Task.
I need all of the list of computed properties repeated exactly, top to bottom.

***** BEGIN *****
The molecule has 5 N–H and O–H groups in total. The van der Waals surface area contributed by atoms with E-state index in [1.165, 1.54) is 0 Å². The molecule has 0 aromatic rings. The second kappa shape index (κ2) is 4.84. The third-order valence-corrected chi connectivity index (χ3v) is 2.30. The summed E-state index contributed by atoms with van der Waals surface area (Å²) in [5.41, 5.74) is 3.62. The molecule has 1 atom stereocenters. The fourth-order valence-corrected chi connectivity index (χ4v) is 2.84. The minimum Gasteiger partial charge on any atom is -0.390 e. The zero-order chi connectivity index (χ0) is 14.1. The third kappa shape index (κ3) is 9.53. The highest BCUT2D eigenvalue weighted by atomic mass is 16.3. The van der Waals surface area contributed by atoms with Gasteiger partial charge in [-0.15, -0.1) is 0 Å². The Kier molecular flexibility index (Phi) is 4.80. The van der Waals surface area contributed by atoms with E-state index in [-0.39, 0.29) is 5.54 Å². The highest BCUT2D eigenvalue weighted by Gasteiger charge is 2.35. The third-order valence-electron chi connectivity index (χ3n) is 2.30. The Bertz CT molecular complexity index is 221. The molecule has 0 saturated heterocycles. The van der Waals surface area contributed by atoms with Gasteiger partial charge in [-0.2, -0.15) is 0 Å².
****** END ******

The molecule has 5 N–H and O–H groups in total. The van der Waals surface area contributed by atoms with E-state index in [1.165, 1.54) is 0 Å². The molecule has 0 aromatic rings. The second kappa shape index (κ2) is 4.84. The third-order valence-corrected chi connectivity index (χ3v) is 2.30. The summed E-state index contributed by atoms with van der Waals surface area (Å²) in [5.41, 5.74) is 3.62. The molecule has 1 atom stereocenters. The fourth-order valence-corrected chi connectivity index (χ4v) is 2.84. The minimum Gasteiger partial charge on any atom is -0.390 e. The zero-order chi connectivity index (χ0) is 14.1. The third kappa shape index (κ3) is 9.53. The highest BCUT2D eigenvalue weighted by atomic mass is 16.3. The van der Waals surface area contributed by atoms with Gasteiger partial charge in [-0.15, -0.1) is 0 Å². The Kier molecular flexibility index (Phi) is 4.80. The van der Waals surface area contributed by atoms with E-state index in [-0.39, 0.29) is 5.54 Å². The highest BCUT2D eigenvalue weighted by Gasteiger charge is 2.35. The third-order valence-electron chi connectivity index (χ3n) is 2.30. The Bertz CT molecular complexity index is 221. The molecule has 0 saturated heterocycles. The van der Waals surface area contributed by atoms with Gasteiger partial charge in [-0.2, -0.15) is 0 Å².